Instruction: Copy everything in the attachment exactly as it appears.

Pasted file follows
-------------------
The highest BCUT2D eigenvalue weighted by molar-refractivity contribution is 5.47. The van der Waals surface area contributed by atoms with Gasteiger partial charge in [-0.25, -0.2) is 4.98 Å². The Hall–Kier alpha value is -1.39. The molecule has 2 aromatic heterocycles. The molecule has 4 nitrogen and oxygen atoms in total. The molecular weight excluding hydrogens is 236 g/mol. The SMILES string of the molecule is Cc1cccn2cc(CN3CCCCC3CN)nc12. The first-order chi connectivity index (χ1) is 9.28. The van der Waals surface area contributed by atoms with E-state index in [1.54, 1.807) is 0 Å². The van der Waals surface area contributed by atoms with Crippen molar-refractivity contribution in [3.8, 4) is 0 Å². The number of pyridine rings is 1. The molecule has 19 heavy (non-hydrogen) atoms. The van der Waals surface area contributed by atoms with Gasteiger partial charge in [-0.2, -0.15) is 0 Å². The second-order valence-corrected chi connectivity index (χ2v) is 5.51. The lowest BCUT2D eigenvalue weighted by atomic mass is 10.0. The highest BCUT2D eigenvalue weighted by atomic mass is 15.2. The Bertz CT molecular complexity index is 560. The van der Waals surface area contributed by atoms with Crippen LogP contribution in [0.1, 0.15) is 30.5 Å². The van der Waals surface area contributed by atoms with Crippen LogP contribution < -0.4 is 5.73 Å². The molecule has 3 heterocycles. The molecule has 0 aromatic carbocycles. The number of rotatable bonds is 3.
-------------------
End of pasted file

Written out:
The highest BCUT2D eigenvalue weighted by molar-refractivity contribution is 5.47. The van der Waals surface area contributed by atoms with Gasteiger partial charge in [-0.25, -0.2) is 4.98 Å². The Hall–Kier alpha value is -1.39. The molecule has 2 aromatic heterocycles. The molecule has 4 nitrogen and oxygen atoms in total. The molecular weight excluding hydrogens is 236 g/mol. The SMILES string of the molecule is Cc1cccn2cc(CN3CCCCC3CN)nc12. The first-order chi connectivity index (χ1) is 9.28. The van der Waals surface area contributed by atoms with E-state index in [1.54, 1.807) is 0 Å². The van der Waals surface area contributed by atoms with Crippen molar-refractivity contribution in [3.8, 4) is 0 Å². The number of pyridine rings is 1. The molecule has 19 heavy (non-hydrogen) atoms. The van der Waals surface area contributed by atoms with Gasteiger partial charge in [-0.2, -0.15) is 0 Å². The second-order valence-corrected chi connectivity index (χ2v) is 5.51. The lowest BCUT2D eigenvalue weighted by atomic mass is 10.0. The highest BCUT2D eigenvalue weighted by atomic mass is 15.2. The Bertz CT molecular complexity index is 560. The van der Waals surface area contributed by atoms with Crippen LogP contribution in [0.1, 0.15) is 30.5 Å². The van der Waals surface area contributed by atoms with Crippen LogP contribution < -0.4 is 5.73 Å². The molecule has 3 heterocycles. The molecule has 0 aromatic carbocycles. The number of rotatable bonds is 3.